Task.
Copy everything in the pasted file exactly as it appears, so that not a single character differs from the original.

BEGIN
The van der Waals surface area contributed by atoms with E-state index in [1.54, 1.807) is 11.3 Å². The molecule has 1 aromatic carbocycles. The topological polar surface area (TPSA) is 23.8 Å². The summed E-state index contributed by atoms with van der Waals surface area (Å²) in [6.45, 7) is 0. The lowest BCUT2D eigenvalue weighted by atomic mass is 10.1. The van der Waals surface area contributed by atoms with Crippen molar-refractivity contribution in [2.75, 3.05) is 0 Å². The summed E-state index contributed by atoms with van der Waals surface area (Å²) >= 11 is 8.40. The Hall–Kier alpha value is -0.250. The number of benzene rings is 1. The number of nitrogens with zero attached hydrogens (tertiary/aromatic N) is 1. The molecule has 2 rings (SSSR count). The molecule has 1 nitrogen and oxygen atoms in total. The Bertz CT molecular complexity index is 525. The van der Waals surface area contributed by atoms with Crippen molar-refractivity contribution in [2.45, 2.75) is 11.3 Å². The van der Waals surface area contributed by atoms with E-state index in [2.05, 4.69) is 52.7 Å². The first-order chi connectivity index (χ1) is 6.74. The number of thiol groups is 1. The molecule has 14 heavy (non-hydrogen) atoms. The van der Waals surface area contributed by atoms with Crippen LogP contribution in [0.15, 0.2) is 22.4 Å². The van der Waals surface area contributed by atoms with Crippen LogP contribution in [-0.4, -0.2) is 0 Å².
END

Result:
The van der Waals surface area contributed by atoms with E-state index in [1.54, 1.807) is 11.3 Å². The molecule has 1 aromatic carbocycles. The topological polar surface area (TPSA) is 23.8 Å². The summed E-state index contributed by atoms with van der Waals surface area (Å²) in [6.45, 7) is 0. The lowest BCUT2D eigenvalue weighted by atomic mass is 10.1. The van der Waals surface area contributed by atoms with Crippen molar-refractivity contribution in [2.75, 3.05) is 0 Å². The summed E-state index contributed by atoms with van der Waals surface area (Å²) >= 11 is 8.40. The Hall–Kier alpha value is -0.250. The number of benzene rings is 1. The number of nitrogens with zero attached hydrogens (tertiary/aromatic N) is 1. The molecule has 2 rings (SSSR count). The molecule has 1 nitrogen and oxygen atoms in total. The Bertz CT molecular complexity index is 525. The van der Waals surface area contributed by atoms with Crippen molar-refractivity contribution in [2.45, 2.75) is 11.3 Å². The van der Waals surface area contributed by atoms with E-state index in [2.05, 4.69) is 52.7 Å². The first-order chi connectivity index (χ1) is 6.74. The number of thiol groups is 1. The molecule has 14 heavy (non-hydrogen) atoms. The van der Waals surface area contributed by atoms with Crippen LogP contribution in [0.15, 0.2) is 22.4 Å². The van der Waals surface area contributed by atoms with Crippen LogP contribution in [-0.4, -0.2) is 0 Å².